The presence of water, oxygen and other ingredients key to the existence of life have been found on the surface of Mars -- the first definitive evidence that the planet was once habitable.

NASA scientists announced the findings Tuesday after analyzing powder drilled from Mars’ surface by the Curiosity rover -- the first successful drill sample ever taken on the Red Planet.

"This is the only definitively habitable environment that we've described and reported. There would be places we would suggest would be habitable, but we haven't measured them," said David Blake, a principal investigator for Curiosity's Chemistry and Mineralogy investigation.

Blake and other NASA scientists said the rock dust analyzed by Curiosity contains clay minerals that formed in a wet environment that may have been be favourable for simple microscopic organisms.

Curiosity filtered the dust sample through various on-board instruments that included an oven for heating, and a spectrometer to analyze the gas that was released. A hydrocarbon trap was also used to seach for signs of organic compounds.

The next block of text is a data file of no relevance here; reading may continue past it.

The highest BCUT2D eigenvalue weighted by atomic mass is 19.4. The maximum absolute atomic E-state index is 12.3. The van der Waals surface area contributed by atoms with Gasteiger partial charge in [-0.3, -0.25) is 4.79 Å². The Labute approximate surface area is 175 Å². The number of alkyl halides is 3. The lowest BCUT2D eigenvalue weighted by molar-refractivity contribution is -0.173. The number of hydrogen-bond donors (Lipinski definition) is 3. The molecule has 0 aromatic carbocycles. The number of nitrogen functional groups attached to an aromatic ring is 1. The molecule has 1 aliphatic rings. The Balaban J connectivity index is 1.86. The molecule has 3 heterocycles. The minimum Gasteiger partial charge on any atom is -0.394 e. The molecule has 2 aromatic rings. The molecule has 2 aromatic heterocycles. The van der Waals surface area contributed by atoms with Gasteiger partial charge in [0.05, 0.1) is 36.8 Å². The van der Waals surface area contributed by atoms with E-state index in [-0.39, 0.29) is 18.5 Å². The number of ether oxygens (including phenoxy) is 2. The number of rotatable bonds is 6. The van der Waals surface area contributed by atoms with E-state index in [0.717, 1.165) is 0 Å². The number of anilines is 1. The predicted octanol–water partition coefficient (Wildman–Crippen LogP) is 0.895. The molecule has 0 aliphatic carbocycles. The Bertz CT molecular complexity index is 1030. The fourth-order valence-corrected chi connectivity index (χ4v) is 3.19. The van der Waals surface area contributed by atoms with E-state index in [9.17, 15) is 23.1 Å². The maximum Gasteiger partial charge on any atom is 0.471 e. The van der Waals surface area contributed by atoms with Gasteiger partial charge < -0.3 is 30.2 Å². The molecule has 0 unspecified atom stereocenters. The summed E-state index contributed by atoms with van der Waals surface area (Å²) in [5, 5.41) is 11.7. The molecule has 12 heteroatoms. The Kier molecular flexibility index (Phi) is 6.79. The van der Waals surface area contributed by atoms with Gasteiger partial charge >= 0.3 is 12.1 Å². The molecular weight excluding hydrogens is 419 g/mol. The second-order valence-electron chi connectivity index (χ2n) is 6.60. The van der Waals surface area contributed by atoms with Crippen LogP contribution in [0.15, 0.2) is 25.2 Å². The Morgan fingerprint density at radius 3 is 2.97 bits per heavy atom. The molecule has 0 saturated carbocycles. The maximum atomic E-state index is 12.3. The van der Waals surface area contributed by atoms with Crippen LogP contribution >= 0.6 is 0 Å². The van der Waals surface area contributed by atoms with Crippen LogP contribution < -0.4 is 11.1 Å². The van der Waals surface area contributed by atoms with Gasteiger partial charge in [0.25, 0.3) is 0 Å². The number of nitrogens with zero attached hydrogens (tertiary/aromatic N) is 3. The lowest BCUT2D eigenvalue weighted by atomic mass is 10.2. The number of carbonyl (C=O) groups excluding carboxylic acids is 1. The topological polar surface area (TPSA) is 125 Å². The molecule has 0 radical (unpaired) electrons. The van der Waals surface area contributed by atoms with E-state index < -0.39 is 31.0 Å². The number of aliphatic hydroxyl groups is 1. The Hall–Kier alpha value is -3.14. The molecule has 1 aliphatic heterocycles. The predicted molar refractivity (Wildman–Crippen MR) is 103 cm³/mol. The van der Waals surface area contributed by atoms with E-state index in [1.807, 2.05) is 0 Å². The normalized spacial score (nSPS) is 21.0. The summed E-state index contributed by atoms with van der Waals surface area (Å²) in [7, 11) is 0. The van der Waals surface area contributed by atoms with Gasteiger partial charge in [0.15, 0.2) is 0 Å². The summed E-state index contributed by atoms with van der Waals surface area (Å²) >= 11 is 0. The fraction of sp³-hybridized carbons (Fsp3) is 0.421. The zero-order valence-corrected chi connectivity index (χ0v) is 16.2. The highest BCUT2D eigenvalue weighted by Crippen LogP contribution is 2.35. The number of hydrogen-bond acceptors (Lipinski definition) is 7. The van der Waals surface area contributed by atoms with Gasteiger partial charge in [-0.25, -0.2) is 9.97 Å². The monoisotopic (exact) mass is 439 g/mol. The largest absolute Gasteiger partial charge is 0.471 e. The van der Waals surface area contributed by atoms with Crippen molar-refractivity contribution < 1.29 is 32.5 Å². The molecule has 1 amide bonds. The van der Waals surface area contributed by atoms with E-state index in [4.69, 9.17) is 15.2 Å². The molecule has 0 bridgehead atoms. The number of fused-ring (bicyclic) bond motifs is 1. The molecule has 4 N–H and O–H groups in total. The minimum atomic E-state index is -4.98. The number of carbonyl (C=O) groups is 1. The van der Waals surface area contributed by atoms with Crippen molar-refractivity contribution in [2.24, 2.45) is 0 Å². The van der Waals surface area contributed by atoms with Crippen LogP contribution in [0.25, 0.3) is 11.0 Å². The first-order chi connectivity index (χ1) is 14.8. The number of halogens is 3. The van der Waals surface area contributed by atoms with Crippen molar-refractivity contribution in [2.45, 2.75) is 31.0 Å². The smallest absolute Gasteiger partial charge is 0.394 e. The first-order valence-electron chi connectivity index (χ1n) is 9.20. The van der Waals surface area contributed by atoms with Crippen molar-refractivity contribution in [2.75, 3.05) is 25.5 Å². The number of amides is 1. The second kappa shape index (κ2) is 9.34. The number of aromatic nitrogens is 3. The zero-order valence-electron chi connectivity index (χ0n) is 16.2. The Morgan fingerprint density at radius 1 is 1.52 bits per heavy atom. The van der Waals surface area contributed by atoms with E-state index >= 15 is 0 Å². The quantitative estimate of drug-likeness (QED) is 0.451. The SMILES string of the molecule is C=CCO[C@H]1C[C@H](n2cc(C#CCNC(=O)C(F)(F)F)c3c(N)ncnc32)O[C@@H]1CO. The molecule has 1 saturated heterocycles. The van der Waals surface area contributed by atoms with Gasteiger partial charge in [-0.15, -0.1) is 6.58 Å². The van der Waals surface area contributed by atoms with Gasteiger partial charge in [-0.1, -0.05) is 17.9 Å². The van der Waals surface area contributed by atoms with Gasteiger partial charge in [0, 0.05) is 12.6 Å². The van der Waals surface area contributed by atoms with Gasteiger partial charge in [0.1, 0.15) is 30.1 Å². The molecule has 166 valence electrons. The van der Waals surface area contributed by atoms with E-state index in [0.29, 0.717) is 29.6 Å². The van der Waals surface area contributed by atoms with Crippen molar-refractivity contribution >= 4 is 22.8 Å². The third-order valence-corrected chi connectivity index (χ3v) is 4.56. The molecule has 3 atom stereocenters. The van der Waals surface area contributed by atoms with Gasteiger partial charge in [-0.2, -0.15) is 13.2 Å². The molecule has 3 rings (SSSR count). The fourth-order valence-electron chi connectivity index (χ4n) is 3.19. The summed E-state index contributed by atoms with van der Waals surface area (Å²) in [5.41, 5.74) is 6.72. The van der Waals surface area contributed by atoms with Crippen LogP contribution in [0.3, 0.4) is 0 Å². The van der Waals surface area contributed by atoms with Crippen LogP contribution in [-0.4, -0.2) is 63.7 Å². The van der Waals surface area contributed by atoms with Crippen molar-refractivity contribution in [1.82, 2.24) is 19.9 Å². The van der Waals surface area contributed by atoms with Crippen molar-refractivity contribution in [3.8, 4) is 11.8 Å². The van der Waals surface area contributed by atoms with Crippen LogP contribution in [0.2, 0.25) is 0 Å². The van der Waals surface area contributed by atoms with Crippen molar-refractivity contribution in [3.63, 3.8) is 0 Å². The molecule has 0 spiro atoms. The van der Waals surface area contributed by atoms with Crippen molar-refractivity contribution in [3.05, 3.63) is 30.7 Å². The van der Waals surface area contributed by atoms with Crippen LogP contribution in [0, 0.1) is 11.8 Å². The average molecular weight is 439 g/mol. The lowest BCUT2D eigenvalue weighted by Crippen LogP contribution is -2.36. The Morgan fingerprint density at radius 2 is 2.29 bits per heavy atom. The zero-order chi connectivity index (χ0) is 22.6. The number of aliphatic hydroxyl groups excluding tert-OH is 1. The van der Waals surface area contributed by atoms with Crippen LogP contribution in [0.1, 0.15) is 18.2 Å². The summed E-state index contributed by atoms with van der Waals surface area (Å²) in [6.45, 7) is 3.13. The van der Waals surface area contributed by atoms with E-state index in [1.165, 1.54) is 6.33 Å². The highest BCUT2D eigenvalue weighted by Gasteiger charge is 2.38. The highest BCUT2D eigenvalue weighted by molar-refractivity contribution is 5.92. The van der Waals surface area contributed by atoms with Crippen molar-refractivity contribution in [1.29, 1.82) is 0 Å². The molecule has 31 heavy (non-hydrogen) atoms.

The instruments picked up evidence of the following:

  • Water, which appeared at high temperatures, seen as evidence the sample likely contained clay compounds.
  • Oxygen, which is likely a result of the decomposition of a perchlorate.
  • Carbon dioxide, which was likely produced from oxyden reacting with carbon in the sample, or from the decomposition of a carbonate.
  • Oxidized and reduced forms of sulphur, sulphur dioxide and hydrogen sulphide.

John Grotzinger, Curiosity project scientist, said the new data suggests Mars was once "an environment that a microbe could have lived in and maybe even prospered in."

“With a really good habitability now in the bag, we can search for a brighter carbon signal. The search for an organic carbon is a focus of this mission,” Grotzinger said.